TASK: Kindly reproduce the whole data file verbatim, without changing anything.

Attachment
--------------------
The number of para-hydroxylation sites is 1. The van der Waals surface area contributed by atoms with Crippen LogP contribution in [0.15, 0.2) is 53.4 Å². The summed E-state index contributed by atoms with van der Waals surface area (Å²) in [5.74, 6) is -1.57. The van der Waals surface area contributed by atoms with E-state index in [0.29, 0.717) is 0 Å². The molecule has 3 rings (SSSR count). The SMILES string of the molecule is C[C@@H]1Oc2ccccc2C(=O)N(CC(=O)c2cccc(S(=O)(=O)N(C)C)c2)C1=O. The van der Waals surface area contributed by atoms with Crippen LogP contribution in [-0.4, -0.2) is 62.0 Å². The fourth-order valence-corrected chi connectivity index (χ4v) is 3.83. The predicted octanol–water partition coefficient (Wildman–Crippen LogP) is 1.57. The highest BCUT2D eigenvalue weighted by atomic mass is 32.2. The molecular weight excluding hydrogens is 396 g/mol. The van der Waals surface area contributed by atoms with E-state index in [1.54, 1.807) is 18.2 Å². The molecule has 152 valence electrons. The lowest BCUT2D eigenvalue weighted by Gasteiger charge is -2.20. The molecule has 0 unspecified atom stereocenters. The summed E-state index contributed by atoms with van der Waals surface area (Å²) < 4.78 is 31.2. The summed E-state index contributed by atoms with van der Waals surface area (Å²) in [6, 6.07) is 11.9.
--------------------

The number of para-hydroxylation sites is 1. The van der Waals surface area contributed by atoms with Crippen LogP contribution in [0.15, 0.2) is 53.4 Å². The summed E-state index contributed by atoms with van der Waals surface area (Å²) in [5.74, 6) is -1.57. The van der Waals surface area contributed by atoms with E-state index in [0.29, 0.717) is 0 Å². The molecule has 3 rings (SSSR count). The SMILES string of the molecule is C[C@@H]1Oc2ccccc2C(=O)N(CC(=O)c2cccc(S(=O)(=O)N(C)C)c2)C1=O. The van der Waals surface area contributed by atoms with Crippen LogP contribution in [-0.4, -0.2) is 62.0 Å². The fourth-order valence-corrected chi connectivity index (χ4v) is 3.83. The predicted octanol–water partition coefficient (Wildman–Crippen LogP) is 1.57. The highest BCUT2D eigenvalue weighted by atomic mass is 32.2. The molecular weight excluding hydrogens is 396 g/mol. The van der Waals surface area contributed by atoms with E-state index in [1.54, 1.807) is 18.2 Å². The molecule has 152 valence electrons. The lowest BCUT2D eigenvalue weighted by Gasteiger charge is -2.20. The molecule has 0 unspecified atom stereocenters. The summed E-state index contributed by atoms with van der Waals surface area (Å²) < 4.78 is 31.2. The summed E-state index contributed by atoms with van der Waals surface area (Å²) in [6, 6.07) is 11.9.